mattress-full of newborn babies, thus purging the town, and the babies, of all evil. SantÃsimo Sacramento de Minerva, the brotherhood that organizes the annual celebration chases citizens around the town at regular intervals throughout the festival. The event is held every summer and is free to the public … just watch your babies for flying
Le Carnaval des Soufflets â€“ The Bellows Festival
Ever wanted to blow hot air up your neighbor’s night shirt? Then head on over to Nontron, France where two days every April are dedicated to below-the-belt bellow blowing. In ancient times, the people of Nontron believed their bellows would purify the air and rid the city of evil spirits. The bellows were used to blast the demons from their hiding places, specifically from under the night shirt of the town’s, shall we say, friskier ladies. The citizens of Nontron honor this tradition by slipping on solid white night shirts and caps and masking their faces with heavy paint. They parade throughout the town singing the traditional Occitan song and blowing bellows up their neighbors’ night gowns. There is no charge for the parade, but dinner tickets must be purchased in advance.
Il Carnivale d’ Ivrea â€“ The Ivrea Orange-Throwing Festival
It’s a bird. It’s a plane. It’s a flying … orange? Well, maybe if you are mashing pulp at Carnivale d’Ivrea in northern Italy. Every year thousands of Italians dress up and reenact a 12th century revolutionary battle in what has become Italy’s greatest neighborhood food fight. In 1194, a young maiden instigated a stone-throwing revolt that ended tyranny and earned freedom for the people of Ivrea. For the last 200 years, Ivrea has traded in its stones for a sweeter slug as citizens and visitors join one of nine peasant foot teams and battle it out with the chariot-riding henchmen of the royal guard. Weapon of choice? Florida’s best. If you prefer your Tropicana in a cup, just don a red beret to indicate neutrality and avoid direct hits. The event is a week-long celebration and is held annually prior to Ash Wednesday.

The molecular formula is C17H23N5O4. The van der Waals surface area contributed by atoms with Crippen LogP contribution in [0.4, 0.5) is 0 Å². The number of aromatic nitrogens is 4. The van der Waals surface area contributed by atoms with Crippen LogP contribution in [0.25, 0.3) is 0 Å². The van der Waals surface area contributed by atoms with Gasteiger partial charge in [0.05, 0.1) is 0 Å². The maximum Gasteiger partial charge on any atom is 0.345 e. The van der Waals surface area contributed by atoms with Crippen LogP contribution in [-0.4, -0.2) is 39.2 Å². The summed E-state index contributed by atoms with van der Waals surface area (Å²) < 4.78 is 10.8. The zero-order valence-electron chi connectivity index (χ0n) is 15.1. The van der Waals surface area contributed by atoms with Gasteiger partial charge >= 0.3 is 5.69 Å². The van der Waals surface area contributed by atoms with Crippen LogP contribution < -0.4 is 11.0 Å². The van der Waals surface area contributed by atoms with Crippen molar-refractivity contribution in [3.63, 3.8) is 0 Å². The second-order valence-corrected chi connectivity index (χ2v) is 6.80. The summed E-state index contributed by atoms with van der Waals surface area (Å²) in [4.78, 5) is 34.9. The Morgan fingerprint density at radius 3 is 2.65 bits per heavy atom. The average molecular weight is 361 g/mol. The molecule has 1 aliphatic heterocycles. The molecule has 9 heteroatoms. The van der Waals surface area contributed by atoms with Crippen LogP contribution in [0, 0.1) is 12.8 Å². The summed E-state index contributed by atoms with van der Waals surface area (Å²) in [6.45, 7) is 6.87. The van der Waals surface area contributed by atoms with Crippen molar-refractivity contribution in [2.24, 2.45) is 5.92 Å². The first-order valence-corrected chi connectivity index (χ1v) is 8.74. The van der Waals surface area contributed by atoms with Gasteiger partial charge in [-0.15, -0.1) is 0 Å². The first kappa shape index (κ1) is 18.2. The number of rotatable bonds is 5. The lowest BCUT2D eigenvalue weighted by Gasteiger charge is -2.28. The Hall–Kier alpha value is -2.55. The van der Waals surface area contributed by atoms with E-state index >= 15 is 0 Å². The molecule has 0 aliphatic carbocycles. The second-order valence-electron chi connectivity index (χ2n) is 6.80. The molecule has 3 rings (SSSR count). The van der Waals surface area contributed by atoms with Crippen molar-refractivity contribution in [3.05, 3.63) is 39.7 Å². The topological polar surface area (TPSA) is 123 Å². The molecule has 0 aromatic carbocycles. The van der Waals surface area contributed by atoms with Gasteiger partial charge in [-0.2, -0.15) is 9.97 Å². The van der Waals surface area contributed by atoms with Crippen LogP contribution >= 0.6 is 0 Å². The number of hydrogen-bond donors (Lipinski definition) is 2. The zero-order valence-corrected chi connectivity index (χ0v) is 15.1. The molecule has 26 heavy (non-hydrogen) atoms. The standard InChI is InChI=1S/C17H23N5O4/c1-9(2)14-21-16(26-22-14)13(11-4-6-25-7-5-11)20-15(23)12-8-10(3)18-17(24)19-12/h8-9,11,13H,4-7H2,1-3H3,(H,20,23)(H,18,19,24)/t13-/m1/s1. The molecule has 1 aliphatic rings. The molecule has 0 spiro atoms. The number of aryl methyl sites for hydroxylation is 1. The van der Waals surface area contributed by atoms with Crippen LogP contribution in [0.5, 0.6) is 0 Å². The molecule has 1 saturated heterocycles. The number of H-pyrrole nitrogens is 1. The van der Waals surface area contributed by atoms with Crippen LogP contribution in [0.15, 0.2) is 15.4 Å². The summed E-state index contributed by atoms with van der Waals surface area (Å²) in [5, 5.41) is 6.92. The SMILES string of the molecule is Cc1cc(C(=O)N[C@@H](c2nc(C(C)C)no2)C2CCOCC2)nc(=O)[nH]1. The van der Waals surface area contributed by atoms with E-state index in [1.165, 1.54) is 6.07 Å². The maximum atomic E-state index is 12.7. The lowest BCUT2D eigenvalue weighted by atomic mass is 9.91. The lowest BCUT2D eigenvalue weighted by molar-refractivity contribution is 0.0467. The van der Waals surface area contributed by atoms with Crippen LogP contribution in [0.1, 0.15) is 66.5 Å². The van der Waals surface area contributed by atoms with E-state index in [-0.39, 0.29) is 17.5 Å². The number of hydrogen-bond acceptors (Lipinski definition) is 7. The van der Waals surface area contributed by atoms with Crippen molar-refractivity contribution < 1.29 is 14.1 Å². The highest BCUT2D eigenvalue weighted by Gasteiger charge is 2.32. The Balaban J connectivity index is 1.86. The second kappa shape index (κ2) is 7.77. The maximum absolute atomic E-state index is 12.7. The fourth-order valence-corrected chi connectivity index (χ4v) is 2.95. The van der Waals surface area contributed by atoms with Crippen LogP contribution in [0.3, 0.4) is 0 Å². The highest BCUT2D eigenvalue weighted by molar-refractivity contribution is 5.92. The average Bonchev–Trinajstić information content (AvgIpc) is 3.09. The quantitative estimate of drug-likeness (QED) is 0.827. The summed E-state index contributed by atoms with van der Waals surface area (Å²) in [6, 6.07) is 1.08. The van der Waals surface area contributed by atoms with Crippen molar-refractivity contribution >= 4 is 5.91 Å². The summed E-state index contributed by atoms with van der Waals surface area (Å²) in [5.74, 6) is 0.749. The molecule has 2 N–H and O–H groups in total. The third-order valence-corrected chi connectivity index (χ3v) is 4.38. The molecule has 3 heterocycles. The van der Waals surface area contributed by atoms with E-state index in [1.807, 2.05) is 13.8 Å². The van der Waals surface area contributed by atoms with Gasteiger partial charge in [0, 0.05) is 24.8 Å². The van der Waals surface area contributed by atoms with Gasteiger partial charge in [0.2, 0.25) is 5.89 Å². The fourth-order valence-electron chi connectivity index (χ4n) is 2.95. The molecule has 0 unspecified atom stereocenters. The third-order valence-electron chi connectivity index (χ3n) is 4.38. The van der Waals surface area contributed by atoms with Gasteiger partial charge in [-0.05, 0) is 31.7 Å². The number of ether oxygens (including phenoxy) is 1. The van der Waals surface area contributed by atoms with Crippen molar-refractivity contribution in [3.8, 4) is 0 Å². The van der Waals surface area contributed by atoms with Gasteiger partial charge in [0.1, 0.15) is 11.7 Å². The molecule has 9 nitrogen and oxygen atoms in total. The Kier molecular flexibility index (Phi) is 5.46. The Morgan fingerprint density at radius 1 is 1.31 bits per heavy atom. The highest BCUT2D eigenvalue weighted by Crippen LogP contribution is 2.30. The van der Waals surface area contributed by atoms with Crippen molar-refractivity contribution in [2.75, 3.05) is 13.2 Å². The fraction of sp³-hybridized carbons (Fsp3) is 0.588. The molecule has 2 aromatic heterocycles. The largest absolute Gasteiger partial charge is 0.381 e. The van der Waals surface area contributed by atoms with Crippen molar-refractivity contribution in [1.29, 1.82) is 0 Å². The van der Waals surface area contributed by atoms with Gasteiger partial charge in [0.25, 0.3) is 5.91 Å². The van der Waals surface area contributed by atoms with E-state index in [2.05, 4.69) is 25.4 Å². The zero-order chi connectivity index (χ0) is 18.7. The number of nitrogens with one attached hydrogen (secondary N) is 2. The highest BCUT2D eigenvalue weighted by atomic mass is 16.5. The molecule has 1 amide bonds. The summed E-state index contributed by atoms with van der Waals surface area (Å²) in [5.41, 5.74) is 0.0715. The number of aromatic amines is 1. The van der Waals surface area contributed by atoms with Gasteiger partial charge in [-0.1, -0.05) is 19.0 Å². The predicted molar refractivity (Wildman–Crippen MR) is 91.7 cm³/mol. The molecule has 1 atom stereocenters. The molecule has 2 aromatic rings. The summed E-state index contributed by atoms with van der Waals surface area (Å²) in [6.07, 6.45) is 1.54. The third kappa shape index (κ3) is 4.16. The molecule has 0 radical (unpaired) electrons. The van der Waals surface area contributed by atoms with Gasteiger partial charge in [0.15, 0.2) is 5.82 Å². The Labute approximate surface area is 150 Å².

The Monkey Buffet Festival
Grab your forks and your napkins and prepare to feast at the annual Monkey Buffet in Lopburi, Thailand. Nooo. You aren’t eating the primates â€“ that would be wrong. You are feeding them. Each year the province invites 600 monkeys, and their friends and families, to a fresh fruit and veggie feast in honor of Rama, a hero of the Ramayana who rewarded his ally,
Hanuman the Monkey King with the land that eventually became Lopburi. Festival organizers spend $15,000 on more than 4,400 pounds of fruit and vegetables that are prepared by four chefs. Spectators are entertained by traditional Thai dancers, as well as uninhibited monkeys who gorge on their feast, then play, fight or make love as the celebration ends. The entrance fee is 30 Baht (almost $1.00) and spectators are provided with a stick to help keep monkey business at bay.
About the Author
Cherrye Moore is an American freelance writer and bed and breakfast owner living in Catanzaro, Italy. You can read about her southern Italian tales on her blog, My Bella Vita.
original photo locations, from top to bottom: CES on Wikimedia, Eddie Rumps from Testy Festy website, Getty Images from Spiegel Online, Les Soufflaculs de Nontron website, Carnevale d’Ivrea website, and Time.com